This week’s Friday’s Five is reexamining the Families First Coronavirus Response Act (FFCRA) and four new issues addressed by the DOL on July 20, 2020. Plus, (because I needed an additional point to make this five points), I reexamine the DOL’s definition of “individual” as used in qualifying reason number three for EPSLA. Many employers are dealing with these questions as they are fighting to reopen their businesses across the country, and it is a good time to re-familiarize oneself with the guidance issued by the DOL.
Questions 94 to 97 are summaries of the DOL’s questions and answers issued on July 20, 2020, and the final question is the reexamination of the prior guidance, but is a question we have been dealing a lot with recently.
Question #94: Issue regarding employer’s concerns of employee who has taken paid sick leave under the FFCRA and is returning to work. The employee has been taking care of a sick family member. Can the employer require the employee to telework or take leave until they test negative for COVID-19?
DOL states that it depends. The DOL sets forth the following guidance:
- The employer may reinstate employee to an equivalent position that requires less interaction with co-workers or require him to telework.
- May require the employee to telework or take leave until he has tested negative for COVID-19, regardless of whether the employee has taken any time of leave. The DOL cautions employer that they cannot require employees to take be tested for COVID-19 simply because the employee took FFCRA leave.
Question #95: Issue of where an employee has used all 80 hours of paid sick leave under the FFCRA before being furloughed, and now the employer is recalling the employee. Does the employee have additional paid sick leave to use once they return to work?
No. The DOL explains that employees are limited to a total of 80 hours of paid sick leave under the FFCRA.
Question #96: Issue of an employee who has taken four weeks of expanded family and medical leave before being furloughed, and is now being recalled by her employer. If the employee still needs to care for her child because the child care provider is unavailable for COVID-related reasons, how much expanded family and medical leave does the employee have to use?
The DOL explains that employees are entitled to 12 weeks of expanded family and medical leave. If the employee has used four weeks before being furloughed, when she returns to work she will have eight additional weeks available.
The DOL also notes the following regarding re-certification by the employee for the reason of the leave:
Because the reason your employee needs leave may have changed during the furlough, you should treat a post-furlough request for expanded family and medical leave as a new leave request and have her give you the appropriate documentation related to the reason she currently needs leave. For example, before the furlough, she may have needed leave because her child’s school was closed, but she might need it now because her child’s summer camp is closed due to COVID-19-related reasons.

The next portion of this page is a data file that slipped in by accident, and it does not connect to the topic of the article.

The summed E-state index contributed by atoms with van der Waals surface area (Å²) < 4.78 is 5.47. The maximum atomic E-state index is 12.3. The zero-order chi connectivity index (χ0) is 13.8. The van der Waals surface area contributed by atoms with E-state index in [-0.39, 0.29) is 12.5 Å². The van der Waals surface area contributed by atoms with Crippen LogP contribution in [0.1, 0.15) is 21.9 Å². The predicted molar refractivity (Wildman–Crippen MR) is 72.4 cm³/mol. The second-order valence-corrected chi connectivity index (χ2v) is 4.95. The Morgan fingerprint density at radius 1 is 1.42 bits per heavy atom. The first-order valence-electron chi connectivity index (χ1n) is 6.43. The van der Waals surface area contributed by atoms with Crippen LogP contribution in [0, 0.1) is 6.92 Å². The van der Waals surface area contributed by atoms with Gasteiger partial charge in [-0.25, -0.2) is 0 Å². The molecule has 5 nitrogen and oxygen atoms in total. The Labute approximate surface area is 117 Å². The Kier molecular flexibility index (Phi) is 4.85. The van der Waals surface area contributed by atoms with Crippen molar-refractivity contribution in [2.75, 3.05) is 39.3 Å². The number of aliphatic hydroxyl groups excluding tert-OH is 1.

Question #97: Issue of an employer who furloughed all employees, and now the quarantine order has been lifted and employees are returning to work. Can the employer extend one employee’s furlough because he would need to take additional FFCRA leave to care for his child?
No. The DOL explains that employers cannot discriminate or retaliate against employees (or prospective employee) for “exercising or attempting to exercise their right to take leave under the FFCRA.” The employer cannot assume the employee will make a request, and use this as a factor in deciding whether to recall the employee from furlough.
Question #63: What type of relationship does an employee must have with an “individual” to qualify for paid leave under reason #4 of the Emergency Paid Sick Leave Act?
This guidance has been issued well before the July 20 guidance set forth above, but there have been a few issues arising with this and wanted to address. The DOL explains that employees can qualify for EPSLA if they care for an individual who, as a result of being subject to a quarantine or isolation order, is unable to care for themselves and depends on the employee for care. By providing the care, the employee is then prevented from working or teleworking. The DOL sets forth that an “individual” “includes an immediate family member or someone who regularly resides in your home. You may also take paid sick leave to care for someone if your relationship creates an expectation that you would care for the person in a quarantine or self-quarantine situation, and that individual depends on you for care during the quarantine or self-quarantine.” Paid sick leave would not apply for caring for someone where there is no relationship, or if the person does not expect or depend on the employee’s care.
For the full list of the DOL’s questions and answers (and the full text of the Q&A), visit the DOL’s website here: https://www.dol.gov/agencies/whd/pandemic/ffcra-questions